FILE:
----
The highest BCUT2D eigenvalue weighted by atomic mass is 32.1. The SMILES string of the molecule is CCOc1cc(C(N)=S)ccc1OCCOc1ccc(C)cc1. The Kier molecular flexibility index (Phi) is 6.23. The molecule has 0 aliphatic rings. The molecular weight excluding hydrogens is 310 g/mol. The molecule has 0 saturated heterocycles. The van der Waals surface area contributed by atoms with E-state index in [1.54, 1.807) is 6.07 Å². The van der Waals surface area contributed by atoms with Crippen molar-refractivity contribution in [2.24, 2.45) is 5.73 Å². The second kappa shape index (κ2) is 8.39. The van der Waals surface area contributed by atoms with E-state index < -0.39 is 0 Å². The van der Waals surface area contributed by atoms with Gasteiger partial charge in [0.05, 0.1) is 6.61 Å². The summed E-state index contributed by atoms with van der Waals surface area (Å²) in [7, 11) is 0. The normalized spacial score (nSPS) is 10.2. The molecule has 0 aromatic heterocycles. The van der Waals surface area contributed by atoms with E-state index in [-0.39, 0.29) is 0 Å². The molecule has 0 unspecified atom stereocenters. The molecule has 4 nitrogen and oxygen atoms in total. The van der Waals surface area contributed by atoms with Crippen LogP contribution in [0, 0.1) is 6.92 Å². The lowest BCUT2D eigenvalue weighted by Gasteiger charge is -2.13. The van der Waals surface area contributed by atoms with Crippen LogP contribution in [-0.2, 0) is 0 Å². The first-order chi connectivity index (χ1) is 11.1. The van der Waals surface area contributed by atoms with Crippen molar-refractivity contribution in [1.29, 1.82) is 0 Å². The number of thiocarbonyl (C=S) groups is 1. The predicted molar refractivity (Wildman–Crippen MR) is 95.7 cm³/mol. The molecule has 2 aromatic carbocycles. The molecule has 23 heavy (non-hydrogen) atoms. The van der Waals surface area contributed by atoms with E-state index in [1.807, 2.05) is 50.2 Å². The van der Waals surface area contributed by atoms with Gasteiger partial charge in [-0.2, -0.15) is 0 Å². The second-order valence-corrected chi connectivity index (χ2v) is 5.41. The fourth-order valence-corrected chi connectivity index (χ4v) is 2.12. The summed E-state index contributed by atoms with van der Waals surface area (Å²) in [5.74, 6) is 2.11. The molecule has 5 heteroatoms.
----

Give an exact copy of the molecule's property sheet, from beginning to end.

The highest BCUT2D eigenvalue weighted by atomic mass is 32.1. The SMILES string of the molecule is CCOc1cc(C(N)=S)ccc1OCCOc1ccc(C)cc1. The Kier molecular flexibility index (Phi) is 6.23. The molecule has 0 aliphatic rings. The molecular weight excluding hydrogens is 310 g/mol. The molecule has 0 saturated heterocycles. The van der Waals surface area contributed by atoms with E-state index in [1.54, 1.807) is 6.07 Å². The van der Waals surface area contributed by atoms with Crippen molar-refractivity contribution in [2.24, 2.45) is 5.73 Å². The second kappa shape index (κ2) is 8.39. The van der Waals surface area contributed by atoms with E-state index < -0.39 is 0 Å². The van der Waals surface area contributed by atoms with Gasteiger partial charge in [0.05, 0.1) is 6.61 Å². The summed E-state index contributed by atoms with van der Waals surface area (Å²) in [7, 11) is 0. The normalized spacial score (nSPS) is 10.2. The molecule has 0 aromatic heterocycles. The van der Waals surface area contributed by atoms with E-state index in [-0.39, 0.29) is 0 Å². The molecule has 0 unspecified atom stereocenters. The molecule has 4 nitrogen and oxygen atoms in total. The van der Waals surface area contributed by atoms with Crippen LogP contribution in [0, 0.1) is 6.92 Å². The lowest BCUT2D eigenvalue weighted by Gasteiger charge is -2.13. The van der Waals surface area contributed by atoms with Crippen LogP contribution in [-0.2, 0) is 0 Å². The first-order chi connectivity index (χ1) is 11.1. The van der Waals surface area contributed by atoms with Crippen molar-refractivity contribution in [1.29, 1.82) is 0 Å². The number of thiocarbonyl (C=S) groups is 1. The predicted molar refractivity (Wildman–Crippen MR) is 95.7 cm³/mol. The molecule has 2 aromatic carbocycles. The molecule has 23 heavy (non-hydrogen) atoms. The van der Waals surface area contributed by atoms with E-state index in [1.807, 2.05) is 50.2 Å². The van der Waals surface area contributed by atoms with Gasteiger partial charge in [-0.2, -0.15) is 0 Å². The second-order valence-corrected chi connectivity index (χ2v) is 5.41. The fourth-order valence-corrected chi connectivity index (χ4v) is 2.12. The summed E-state index contributed by atoms with van der Waals surface area (Å²) in [5.74, 6) is 2.11. The molecule has 5 heteroatoms.